The economic and welfare impacts of both these diseases being studied cannot be overstated, with estimates suggesting each case of footrot costs more than £8/ewe, with further lost productivity costs amounting to up to £3/ewe. Additionally, it is believed the industry loses 7-12% of breeding ewes a year due to intramammary infections. Both of these conditions can also cause significant welfare issue for affected sheep, something every farmer wants to avoid. Crucially, most current treatment regimes for both footrot and mastitis rely heavily on antibiotics to eliminate infections. But with continuing pressure on farming to reduce its reliance on antibiotics in light of fears of antibiotic resistance the industry has to look at other control strategies. As with all diseases, prevention is far better than cure, but due to the environmentally infective nature of both these diseases, prevention can be difficult, particularly in the case of mastitis. As such our feasibility study, part funded through InnovateUk Agritech, will help us to learn considerable amounts and this knowledge is sure to benefit many across the industry, as that knowledge is reported as the study progresses. In parallel to our research work, we continue to develop our DNA services for members and will be using a new Low Density 17K SNP Chip in 2016 as it replaces our current parentage panel. The focus for many should be clear, collecting data simply and affordably is important. However, deciding how to translate and interpret that data and apply it into practice, to improve margins and reduce volatility, is even more important. Technology provides both challenges and solutions and we will continue to support our members, develop our youth programme and collaborate with industry to support the industry’s continued development.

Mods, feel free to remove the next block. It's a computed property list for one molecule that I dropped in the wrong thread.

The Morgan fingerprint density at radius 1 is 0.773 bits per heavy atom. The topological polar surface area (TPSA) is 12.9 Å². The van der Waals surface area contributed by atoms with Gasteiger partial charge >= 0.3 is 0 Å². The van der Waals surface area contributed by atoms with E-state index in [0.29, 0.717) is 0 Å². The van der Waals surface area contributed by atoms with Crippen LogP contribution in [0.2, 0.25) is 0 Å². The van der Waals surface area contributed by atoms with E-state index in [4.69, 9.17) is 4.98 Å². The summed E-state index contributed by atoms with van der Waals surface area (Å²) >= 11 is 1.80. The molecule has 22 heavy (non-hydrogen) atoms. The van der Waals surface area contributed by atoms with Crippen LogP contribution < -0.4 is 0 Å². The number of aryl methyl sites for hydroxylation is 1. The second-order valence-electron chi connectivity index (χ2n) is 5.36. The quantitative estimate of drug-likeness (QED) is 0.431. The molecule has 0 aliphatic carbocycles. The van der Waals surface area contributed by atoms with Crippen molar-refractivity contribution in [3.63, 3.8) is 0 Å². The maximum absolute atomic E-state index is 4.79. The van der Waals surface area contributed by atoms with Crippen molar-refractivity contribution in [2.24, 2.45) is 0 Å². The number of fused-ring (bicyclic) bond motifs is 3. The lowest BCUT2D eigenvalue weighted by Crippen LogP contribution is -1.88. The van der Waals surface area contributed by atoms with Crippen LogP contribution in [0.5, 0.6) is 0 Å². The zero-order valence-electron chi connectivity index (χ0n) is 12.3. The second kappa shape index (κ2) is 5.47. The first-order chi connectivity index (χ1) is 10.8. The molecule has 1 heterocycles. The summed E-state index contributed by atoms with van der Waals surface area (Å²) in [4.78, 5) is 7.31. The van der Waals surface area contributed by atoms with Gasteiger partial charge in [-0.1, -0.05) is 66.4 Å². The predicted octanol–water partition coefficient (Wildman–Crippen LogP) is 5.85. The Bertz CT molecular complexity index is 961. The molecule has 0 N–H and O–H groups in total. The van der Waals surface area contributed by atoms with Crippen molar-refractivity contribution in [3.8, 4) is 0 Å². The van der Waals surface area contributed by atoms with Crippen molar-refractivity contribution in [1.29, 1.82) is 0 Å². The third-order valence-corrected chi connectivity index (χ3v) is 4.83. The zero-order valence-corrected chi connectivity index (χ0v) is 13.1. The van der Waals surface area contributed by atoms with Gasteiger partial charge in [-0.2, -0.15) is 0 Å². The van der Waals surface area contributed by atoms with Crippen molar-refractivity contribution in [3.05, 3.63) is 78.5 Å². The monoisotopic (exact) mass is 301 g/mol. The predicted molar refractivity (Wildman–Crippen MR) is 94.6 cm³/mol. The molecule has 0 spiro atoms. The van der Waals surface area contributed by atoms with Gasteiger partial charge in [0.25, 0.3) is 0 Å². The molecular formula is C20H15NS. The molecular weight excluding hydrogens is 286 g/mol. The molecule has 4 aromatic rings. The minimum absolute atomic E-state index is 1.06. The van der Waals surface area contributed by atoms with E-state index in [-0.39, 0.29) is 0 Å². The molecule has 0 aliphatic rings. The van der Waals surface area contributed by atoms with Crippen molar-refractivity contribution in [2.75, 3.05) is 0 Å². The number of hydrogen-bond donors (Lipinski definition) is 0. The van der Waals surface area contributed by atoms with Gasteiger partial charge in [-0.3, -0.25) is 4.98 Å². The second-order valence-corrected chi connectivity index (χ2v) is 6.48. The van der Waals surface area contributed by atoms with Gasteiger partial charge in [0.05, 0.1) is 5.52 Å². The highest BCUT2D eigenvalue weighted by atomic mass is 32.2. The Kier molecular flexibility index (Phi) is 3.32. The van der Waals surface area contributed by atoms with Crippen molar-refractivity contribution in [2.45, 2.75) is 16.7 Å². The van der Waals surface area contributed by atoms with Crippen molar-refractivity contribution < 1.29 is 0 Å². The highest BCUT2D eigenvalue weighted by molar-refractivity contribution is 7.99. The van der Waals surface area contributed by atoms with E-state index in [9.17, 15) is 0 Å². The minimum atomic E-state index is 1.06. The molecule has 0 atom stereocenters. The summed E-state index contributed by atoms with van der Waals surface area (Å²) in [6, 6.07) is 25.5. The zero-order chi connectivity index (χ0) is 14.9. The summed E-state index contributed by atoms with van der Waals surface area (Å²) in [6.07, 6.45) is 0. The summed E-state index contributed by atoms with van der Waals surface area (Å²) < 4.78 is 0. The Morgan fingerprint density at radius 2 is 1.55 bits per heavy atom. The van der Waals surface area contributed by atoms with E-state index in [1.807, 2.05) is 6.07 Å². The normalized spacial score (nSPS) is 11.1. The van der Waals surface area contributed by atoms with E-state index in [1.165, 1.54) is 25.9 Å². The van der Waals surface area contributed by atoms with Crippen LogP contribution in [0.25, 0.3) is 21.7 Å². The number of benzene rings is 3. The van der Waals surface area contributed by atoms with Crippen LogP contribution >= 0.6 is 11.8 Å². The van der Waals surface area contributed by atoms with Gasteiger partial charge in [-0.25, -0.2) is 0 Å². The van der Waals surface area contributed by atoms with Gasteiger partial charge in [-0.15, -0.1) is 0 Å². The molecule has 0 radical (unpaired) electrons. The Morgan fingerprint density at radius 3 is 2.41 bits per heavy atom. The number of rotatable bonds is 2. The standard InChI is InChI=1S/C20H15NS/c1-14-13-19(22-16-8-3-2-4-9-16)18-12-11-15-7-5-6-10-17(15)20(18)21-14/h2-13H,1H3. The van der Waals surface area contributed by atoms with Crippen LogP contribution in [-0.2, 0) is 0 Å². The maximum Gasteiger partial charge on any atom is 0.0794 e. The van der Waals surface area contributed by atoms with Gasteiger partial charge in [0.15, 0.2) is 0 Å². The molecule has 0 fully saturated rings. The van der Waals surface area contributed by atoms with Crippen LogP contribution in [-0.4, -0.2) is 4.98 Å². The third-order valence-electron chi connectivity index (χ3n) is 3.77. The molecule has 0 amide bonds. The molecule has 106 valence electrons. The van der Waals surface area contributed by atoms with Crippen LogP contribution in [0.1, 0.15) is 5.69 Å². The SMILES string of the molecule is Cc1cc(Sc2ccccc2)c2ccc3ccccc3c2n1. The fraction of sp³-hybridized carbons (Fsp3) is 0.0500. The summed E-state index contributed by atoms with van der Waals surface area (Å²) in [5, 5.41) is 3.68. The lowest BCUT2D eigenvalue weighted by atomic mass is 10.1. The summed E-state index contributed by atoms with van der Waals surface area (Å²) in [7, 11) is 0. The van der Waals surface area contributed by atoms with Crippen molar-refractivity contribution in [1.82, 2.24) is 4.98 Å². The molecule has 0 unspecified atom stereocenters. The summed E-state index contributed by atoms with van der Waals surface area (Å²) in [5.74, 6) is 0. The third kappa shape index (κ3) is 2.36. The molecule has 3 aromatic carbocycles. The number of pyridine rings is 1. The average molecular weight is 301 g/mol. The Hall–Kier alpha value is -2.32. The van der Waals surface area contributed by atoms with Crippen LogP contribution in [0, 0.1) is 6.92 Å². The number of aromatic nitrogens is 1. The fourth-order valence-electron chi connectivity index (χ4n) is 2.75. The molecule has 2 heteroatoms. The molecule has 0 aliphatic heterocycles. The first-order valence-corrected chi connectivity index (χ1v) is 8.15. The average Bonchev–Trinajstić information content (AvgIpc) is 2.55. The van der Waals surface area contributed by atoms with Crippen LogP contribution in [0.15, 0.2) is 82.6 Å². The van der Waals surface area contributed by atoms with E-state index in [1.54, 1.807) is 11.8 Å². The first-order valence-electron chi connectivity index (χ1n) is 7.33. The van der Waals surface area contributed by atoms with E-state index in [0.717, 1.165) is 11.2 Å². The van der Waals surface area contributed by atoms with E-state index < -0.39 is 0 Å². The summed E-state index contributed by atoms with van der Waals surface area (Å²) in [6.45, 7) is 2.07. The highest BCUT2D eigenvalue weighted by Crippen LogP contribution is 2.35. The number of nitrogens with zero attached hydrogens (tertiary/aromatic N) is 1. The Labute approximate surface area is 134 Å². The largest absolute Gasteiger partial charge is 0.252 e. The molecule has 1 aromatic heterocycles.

John Yates Chief Executive